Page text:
But, again, I’m not a qualified abuse counselor. So let your boyfriend know that he has options. Here’s a web page with some beginning tips, and a phone number that he can call. Send him this, and then let him know that you’re there for him, through whatever he decides to do next. —Sady

I wrote a YA novel about a sci-fi-obsessed girl trying to figure out how her parents died. I’ve talked to someone at a publishing company, and she said I need to get an agent. The problem is that I live in North Carolina, surrounded by cows—actually the bigger problem is that I’m clueless. How do I come up with an agent out of thin air? Can I do that from a computer in the middle of nowhere? —Maggie

Dear Maggie,

That publisher was right. If you want to be traditionally published (i.e., have your book published and sold in bookstores by one of the major publishing houses like Simon & Schuster or HarperCollins), rather than, say, self-publishing an e-book, you definitely need an agent. They have the connections to submit your book to publishers and the skills to negotiate contracts and mediate any problems that may arise. But fear not! You can find an agent from anywhere in the world. I’ve written a couple of YA novels that were published; and I live in the suburbs of Chicago while my agent lives in New York. We chat on the phone and via email, which is exactly how you and your future agent can communicate once you use the internet to find him or her.

The internet is one of the best things to happen to writers (though it definitely can be one of the worst distractions for writers, too). Getting information on agents has never been easier. There are several websites that I recommend for writers on the agent hunt. Many agents have their profile listed on Publisher’s Marketplace, and you can look through those profiles for free. For $25 a month, you’ll get full access to the site, which is handy, because a lot of agents report a lot of their sales to PM. It can get pretty expensive, but you can just subscribe for one month to do your research when you are ready to start looking for agents. You’ll want to search the database for books that sound similar to yours, and see what agent made the deal. Then you can look at their profile on PM and Google them to find out more information. A lot of agents have blogs and/or are on Twitter, so you can get a sense of their interests and personality.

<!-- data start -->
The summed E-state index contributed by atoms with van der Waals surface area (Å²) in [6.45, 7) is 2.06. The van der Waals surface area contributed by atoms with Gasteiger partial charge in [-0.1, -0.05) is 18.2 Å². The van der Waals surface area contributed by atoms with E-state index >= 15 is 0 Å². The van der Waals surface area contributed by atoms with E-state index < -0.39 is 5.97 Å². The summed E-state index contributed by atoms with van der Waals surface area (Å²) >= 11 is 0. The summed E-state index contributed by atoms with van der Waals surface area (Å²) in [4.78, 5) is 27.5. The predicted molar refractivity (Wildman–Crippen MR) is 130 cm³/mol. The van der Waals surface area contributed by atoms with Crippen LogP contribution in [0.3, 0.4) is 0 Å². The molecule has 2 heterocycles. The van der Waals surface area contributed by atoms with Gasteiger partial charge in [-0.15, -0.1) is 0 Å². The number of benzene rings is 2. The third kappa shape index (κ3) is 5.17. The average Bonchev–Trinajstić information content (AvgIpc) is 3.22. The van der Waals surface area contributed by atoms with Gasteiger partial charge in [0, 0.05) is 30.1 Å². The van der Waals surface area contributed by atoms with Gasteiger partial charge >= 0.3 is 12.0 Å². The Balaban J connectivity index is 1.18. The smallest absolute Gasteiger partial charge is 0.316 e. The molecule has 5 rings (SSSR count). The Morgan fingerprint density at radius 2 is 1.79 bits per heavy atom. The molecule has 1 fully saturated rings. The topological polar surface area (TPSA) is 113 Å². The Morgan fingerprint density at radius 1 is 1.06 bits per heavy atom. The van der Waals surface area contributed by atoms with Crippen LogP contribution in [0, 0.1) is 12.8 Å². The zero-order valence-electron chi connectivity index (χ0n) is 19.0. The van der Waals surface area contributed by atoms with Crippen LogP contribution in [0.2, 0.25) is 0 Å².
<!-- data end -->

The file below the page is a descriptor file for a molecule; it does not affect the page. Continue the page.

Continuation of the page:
If you don’t want to spend the 25 bucks, you can simply look in the acknowledgments of books that you love that are somewhat similar to yours, because authors usually thank their agents. Also, Agentquery.com is a great, free database that you can search by category to look up folks who represent young-adult fiction. It also gives you information on how to write a query letter, which is what you’ll use to hook an agent.

Every agent has different guidelines, which you will need to read closely, but generally speaking, you will start by sending a one-page letter about the premise of your book. This is something to work hard on. Search the internet for good examples (former agent Nathan Bransford did a blog series on these). Sometimes agents ask you to send the first chapter or three with your query. Other times they decide from reading your query alone if they want to see part or all of your manuscript.

There are online communities like the Verla Kay blue boards, which is specifically for children’s and YA writers, where you can get more information on query letters, as well as feedback on your query letter before you start sending it out to agents. You will also want to check there and at Absolute Write to make sure that the agents you are querying have a good reputation. There’s a saying that goes “a bad agent is worse than no agent at all,” and it is totally true. Plus, unfortunately, there are some scam artists out there. No agent should be charging you “reading fees” to submit to them, for example, and you don’t pay an agent up front. An agent will take a commission on your book when it is sold (10% to 20% is standard depending on whether you are dealing with domestic or foreign rights). Agentquery.com has some good information here on how to make sure you are querying a legitimate agent, and they screen all the agents listed on their site, which is why I recommend them.

Last but not least, I highly recommend that you join Society for Children’s Book Writers and Illustrators, or SCBWI. They have great resources for agent and publisher searches as well as online and local chapters through which you can meet other writers, and they have awesome annual conferences where you can meet writers, agents, and editors. It’s $75 a year to be a member and the conferences can be expensive, but it is well worth it if you are serious about a career in writing.

Happy agent hunting and best of luck! —Stephanie